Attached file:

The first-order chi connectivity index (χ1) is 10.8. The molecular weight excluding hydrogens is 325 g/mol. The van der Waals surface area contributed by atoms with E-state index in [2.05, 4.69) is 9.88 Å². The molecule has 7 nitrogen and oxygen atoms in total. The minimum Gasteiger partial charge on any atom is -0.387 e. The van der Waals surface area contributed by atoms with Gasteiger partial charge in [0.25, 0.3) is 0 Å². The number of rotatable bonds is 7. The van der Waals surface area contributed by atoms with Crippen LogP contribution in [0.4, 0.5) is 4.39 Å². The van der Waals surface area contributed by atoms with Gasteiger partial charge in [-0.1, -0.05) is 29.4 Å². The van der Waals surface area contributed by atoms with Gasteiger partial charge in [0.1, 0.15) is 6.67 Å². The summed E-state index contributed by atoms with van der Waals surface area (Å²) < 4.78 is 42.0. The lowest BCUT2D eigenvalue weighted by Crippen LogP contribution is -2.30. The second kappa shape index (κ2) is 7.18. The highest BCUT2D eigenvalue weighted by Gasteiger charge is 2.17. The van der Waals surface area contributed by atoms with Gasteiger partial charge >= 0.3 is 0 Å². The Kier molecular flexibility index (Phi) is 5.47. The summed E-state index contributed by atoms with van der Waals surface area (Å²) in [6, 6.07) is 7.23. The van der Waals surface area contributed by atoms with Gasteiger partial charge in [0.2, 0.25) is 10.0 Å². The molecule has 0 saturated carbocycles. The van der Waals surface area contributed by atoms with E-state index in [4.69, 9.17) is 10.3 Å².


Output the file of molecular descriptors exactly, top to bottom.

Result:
The first-order chi connectivity index (χ1) is 10.8. The molecular weight excluding hydrogens is 325 g/mol. The van der Waals surface area contributed by atoms with E-state index in [2.05, 4.69) is 9.88 Å². The molecule has 7 nitrogen and oxygen atoms in total. The minimum Gasteiger partial charge on any atom is -0.387 e. The van der Waals surface area contributed by atoms with Gasteiger partial charge in [0.25, 0.3) is 0 Å². The number of rotatable bonds is 7. The van der Waals surface area contributed by atoms with Crippen LogP contribution in [0.4, 0.5) is 4.39 Å². The van der Waals surface area contributed by atoms with Gasteiger partial charge in [-0.1, -0.05) is 29.4 Å². The van der Waals surface area contributed by atoms with Gasteiger partial charge in [0.1, 0.15) is 6.67 Å². The summed E-state index contributed by atoms with van der Waals surface area (Å²) < 4.78 is 42.0. The lowest BCUT2D eigenvalue weighted by Crippen LogP contribution is -2.30. The second kappa shape index (κ2) is 7.18. The highest BCUT2D eigenvalue weighted by Gasteiger charge is 2.17. The van der Waals surface area contributed by atoms with Gasteiger partial charge >= 0.3 is 0 Å². The Kier molecular flexibility index (Phi) is 5.47. The summed E-state index contributed by atoms with van der Waals surface area (Å²) in [6, 6.07) is 7.23. The van der Waals surface area contributed by atoms with Gasteiger partial charge in [0.2, 0.25) is 10.0 Å². The molecule has 0 saturated carbocycles. The van der Waals surface area contributed by atoms with E-state index in [4.69, 9.17) is 10.3 Å².